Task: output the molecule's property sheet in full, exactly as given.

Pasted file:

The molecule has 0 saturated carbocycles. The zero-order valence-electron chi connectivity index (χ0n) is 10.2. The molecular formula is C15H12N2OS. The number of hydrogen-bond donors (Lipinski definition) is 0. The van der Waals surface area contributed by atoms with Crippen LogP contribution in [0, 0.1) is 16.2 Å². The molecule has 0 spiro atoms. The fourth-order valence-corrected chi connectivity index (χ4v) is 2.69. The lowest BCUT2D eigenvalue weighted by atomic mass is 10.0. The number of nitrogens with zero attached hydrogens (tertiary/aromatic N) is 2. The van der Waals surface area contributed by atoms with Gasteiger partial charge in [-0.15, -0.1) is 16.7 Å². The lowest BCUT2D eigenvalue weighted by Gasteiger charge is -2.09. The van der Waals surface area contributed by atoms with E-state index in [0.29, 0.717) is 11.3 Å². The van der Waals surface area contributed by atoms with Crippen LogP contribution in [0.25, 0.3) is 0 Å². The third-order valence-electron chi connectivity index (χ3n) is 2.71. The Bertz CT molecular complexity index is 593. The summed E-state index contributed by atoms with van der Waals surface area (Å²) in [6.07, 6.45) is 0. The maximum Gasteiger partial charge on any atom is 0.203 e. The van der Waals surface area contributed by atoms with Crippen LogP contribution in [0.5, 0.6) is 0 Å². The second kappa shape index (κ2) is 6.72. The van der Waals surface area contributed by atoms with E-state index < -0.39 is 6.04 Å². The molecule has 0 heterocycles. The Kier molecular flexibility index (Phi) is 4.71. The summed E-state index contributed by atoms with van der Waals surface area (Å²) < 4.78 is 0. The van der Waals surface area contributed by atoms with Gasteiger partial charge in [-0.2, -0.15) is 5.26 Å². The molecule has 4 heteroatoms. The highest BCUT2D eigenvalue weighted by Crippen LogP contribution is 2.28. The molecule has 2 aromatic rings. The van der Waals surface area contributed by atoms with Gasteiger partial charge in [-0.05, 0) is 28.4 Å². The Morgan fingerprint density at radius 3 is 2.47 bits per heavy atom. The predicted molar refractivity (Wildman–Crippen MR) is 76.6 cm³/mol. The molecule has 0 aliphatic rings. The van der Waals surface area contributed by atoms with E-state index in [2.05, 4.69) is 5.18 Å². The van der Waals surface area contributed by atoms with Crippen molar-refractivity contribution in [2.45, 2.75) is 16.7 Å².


The molecule has 0 saturated carbocycles. The zero-order valence-electron chi connectivity index (χ0n) is 10.2. The molecular formula is C15H12N2OS. The number of hydrogen-bond donors (Lipinski definition) is 0. The van der Waals surface area contributed by atoms with Crippen LogP contribution in [0, 0.1) is 16.2 Å². The molecule has 0 spiro atoms. The fourth-order valence-corrected chi connectivity index (χ4v) is 2.69. The lowest BCUT2D eigenvalue weighted by atomic mass is 10.0. The number of nitrogens with zero attached hydrogens (tertiary/aromatic N) is 2. The van der Waals surface area contributed by atoms with Gasteiger partial charge in [-0.15, -0.1) is 16.7 Å². The lowest BCUT2D eigenvalue weighted by Gasteiger charge is -2.09. The van der Waals surface area contributed by atoms with E-state index in [0.29, 0.717) is 11.3 Å². The van der Waals surface area contributed by atoms with Crippen LogP contribution in [0.25, 0.3) is 0 Å². The third-order valence-electron chi connectivity index (χ3n) is 2.71. The Bertz CT molecular complexity index is 593. The summed E-state index contributed by atoms with van der Waals surface area (Å²) in [6.07, 6.45) is 0. The maximum Gasteiger partial charge on any atom is 0.203 e. The van der Waals surface area contributed by atoms with Crippen LogP contribution in [0.5, 0.6) is 0 Å². The second kappa shape index (κ2) is 6.72. The van der Waals surface area contributed by atoms with E-state index < -0.39 is 6.04 Å². The molecule has 0 heterocycles. The Kier molecular flexibility index (Phi) is 4.71. The summed E-state index contributed by atoms with van der Waals surface area (Å²) < 4.78 is 0. The van der Waals surface area contributed by atoms with Gasteiger partial charge in [-0.2, -0.15) is 5.26 Å². The molecule has 4 heteroatoms. The highest BCUT2D eigenvalue weighted by Crippen LogP contribution is 2.28. The molecule has 2 aromatic rings. The van der Waals surface area contributed by atoms with Gasteiger partial charge in [-0.05, 0) is 28.4 Å². The Morgan fingerprint density at radius 3 is 2.47 bits per heavy atom. The predicted molar refractivity (Wildman–Crippen MR) is 76.6 cm³/mol. The molecule has 0 aliphatic rings. The van der Waals surface area contributed by atoms with E-state index in [2.05, 4.69) is 5.18 Å². The van der Waals surface area contributed by atoms with Crippen molar-refractivity contribution in [2.45, 2.75) is 16.7 Å².